Offense is MUCH stronger than defense. I’ve taken down maxed out portals (level 8, shields, turrets, force amps) and I’m not max level yet (meaning level 8, the cap as far as items go). It just takes some persistence even if the other team is trying to repair it while you attack. It is possible to repair through an attack, but you’d need more than one player helping or somebody physically present to replace resonators (this happened to me and my friend)… and I think this is the correct call. If defense were much stronger, it would be hard for new players in busy areas to progress – all the high level players would have the stuff they want, max it out and let it sit there. The way it is now you know that whatever you build is fragile.
However, just because portals are fragile doesn’t mean you can’t do anything. The most obvious strategy is to claim portals that take a bit of work to get to. The ones that you can drive right up to are the worst; ones that are on a footpath, in the woods, somehow require getting out of a car and biking/hiking – this increases the annoyance factor and thus adds a layer of protection.
You can claim all the portals you want, but they require maintenance. Basically the items you place to build the portal, resonators, drain energy daily, which you or anybody with the portal key can recharge. The more you claim, the more busy work you create for yourself just keeping portals energized.
Players like me look for enemy portals that are almost dead through neglect. If I find one, I’m going attack it. Why not, when my adversaries are already doing 80% of the work by letting it get weak?
I also look for the enemy key infrastructure – portals that are anchors of multiple fields/layers. If one portal is linked to 8+ other portals and is part of several fields, taking it out is a time “force multiplier” – it takes me minutes once I get there, but rebuilding what was destroyed takes much longer.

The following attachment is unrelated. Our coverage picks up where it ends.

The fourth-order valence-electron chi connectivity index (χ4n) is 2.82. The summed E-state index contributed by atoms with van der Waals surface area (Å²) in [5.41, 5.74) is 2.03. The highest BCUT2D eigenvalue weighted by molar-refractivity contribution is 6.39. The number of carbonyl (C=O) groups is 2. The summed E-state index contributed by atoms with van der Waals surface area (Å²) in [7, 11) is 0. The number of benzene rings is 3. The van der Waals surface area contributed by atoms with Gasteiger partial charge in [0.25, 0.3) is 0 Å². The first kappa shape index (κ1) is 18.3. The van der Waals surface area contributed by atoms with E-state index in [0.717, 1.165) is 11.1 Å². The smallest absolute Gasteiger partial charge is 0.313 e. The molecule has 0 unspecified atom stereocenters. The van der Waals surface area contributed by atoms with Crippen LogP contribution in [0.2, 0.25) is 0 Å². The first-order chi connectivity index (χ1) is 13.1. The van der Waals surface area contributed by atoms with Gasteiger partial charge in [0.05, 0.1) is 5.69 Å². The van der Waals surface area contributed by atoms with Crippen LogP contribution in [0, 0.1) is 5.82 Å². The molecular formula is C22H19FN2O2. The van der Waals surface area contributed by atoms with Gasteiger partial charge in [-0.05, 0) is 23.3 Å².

For example, if I wipe out a portal that had 8 links in/out, rebuilding it means rebuilding the portal plus its links – a minimum of 8 portal keys either incoming to that portal or outgoing to the portals it linked to. Plus, due to resonator restrictions – one player can only place one level 7 and 8 resonator, two level 5 and 6 resonators, four level 2, 3, 4 resonators – getting a high level portal requires multiple players. A level 8 portal is 8 level 8+ players placing one resonator each; destroying that portal takes 8 players to come back and rebuild/upgrade.
I also find there to be a psychological element as well. Near work there is a cluster of portals that were unclaimed for weeks. So my friend and I went to claim them… and they were counter-attacked the next day. We’re in a bit of a sparring match with another player over these handful of portals. Which is funny – this other player didn’t care they were unclaimed but having us claim them kicked off a two-or-three-times a week territory skirmish.
Another instance of this is the “unspoken” truce. Near some territory we’ve claimed are 3 enemy portals. They weren’t in the way, they are there minding their own business so we ignored them. Actually we fielded right over those portals, encompassing them. The owner didn’t attack us, we didn’t attack them. Weeks go by, no change to the status quo that everybody seems to be fine with. Except yesterday they struck out and destroyed my closest portal to his little cluster. Well guess what is going to happen in a few minutes? 🙂 If the truce is over, I’m clearing out the enemy portals, and to highlight that fact I’ll leave the one that was attacked, and claim the other three.
Finally, portals take time to maintain. Not tons, but they do require a check and spending some in-game energy (XM, for exotic matter). I had a portal that was isolated and that I set up poorly. I was tired of maintaining it, deciding the energy I used to top it off would be better spent on other portals I owned. But since it was my portal I couldn’t just let it die by not recharging it and letting the energy drain away. (I could have, of course, I would just feel bad doing that!) So I tried to get the enemy to kill it for me, by attacking two nearby portals out of an enemy cluster of five, and setting up a field with my unwanted portal. Plus, when I took over the two enemy portals I replaced them with low-level portals using my lowest level resonators.
So I had my unwanted portal in a field with two low level undefended portals that were next to three enemy portals. I thought they’d definitely respond by destroying my group of three. But what actually happened was this: before the enemy attacked, a friendly player came by and destroyed the remaining three enemy portals, leaving me with three crappy portals next to friendly portals. Doh!